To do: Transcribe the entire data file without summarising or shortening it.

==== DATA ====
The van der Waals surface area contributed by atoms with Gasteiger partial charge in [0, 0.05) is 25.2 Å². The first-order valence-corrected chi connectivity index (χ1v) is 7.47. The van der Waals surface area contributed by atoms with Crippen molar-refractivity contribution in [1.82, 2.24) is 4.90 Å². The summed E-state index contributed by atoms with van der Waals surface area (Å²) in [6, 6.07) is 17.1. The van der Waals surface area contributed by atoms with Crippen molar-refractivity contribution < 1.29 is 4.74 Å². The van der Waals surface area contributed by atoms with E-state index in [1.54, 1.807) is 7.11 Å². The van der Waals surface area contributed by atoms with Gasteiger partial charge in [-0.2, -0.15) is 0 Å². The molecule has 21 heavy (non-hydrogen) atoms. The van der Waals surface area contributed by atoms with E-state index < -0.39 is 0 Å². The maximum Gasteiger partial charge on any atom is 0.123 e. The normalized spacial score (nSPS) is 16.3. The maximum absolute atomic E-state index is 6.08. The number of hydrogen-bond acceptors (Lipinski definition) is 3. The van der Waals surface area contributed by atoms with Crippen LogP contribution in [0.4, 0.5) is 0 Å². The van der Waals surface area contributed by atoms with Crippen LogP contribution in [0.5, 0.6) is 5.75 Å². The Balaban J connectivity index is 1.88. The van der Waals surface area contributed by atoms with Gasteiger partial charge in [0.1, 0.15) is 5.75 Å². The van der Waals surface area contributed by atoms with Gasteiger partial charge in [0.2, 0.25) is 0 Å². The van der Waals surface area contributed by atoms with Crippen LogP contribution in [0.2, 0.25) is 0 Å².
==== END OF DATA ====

The van der Waals surface area contributed by atoms with Gasteiger partial charge in [0, 0.05) is 25.2 Å². The first-order valence-corrected chi connectivity index (χ1v) is 7.47. The van der Waals surface area contributed by atoms with Crippen molar-refractivity contribution in [1.82, 2.24) is 4.90 Å². The summed E-state index contributed by atoms with van der Waals surface area (Å²) in [6, 6.07) is 17.1. The van der Waals surface area contributed by atoms with Crippen molar-refractivity contribution < 1.29 is 4.74 Å². The van der Waals surface area contributed by atoms with E-state index in [1.54, 1.807) is 7.11 Å². The van der Waals surface area contributed by atoms with Gasteiger partial charge in [-0.2, -0.15) is 0 Å². The molecule has 21 heavy (non-hydrogen) atoms. The van der Waals surface area contributed by atoms with E-state index < -0.39 is 0 Å². The maximum Gasteiger partial charge on any atom is 0.123 e. The normalized spacial score (nSPS) is 16.3. The maximum absolute atomic E-state index is 6.08. The number of hydrogen-bond acceptors (Lipinski definition) is 3. The van der Waals surface area contributed by atoms with Crippen LogP contribution in [0.4, 0.5) is 0 Å². The van der Waals surface area contributed by atoms with Crippen LogP contribution in [0.5, 0.6) is 5.75 Å². The Balaban J connectivity index is 1.88. The van der Waals surface area contributed by atoms with Gasteiger partial charge in [0.1, 0.15) is 5.75 Å². The van der Waals surface area contributed by atoms with Gasteiger partial charge in [0.2, 0.25) is 0 Å². The van der Waals surface area contributed by atoms with Crippen LogP contribution in [0.2, 0.25) is 0 Å².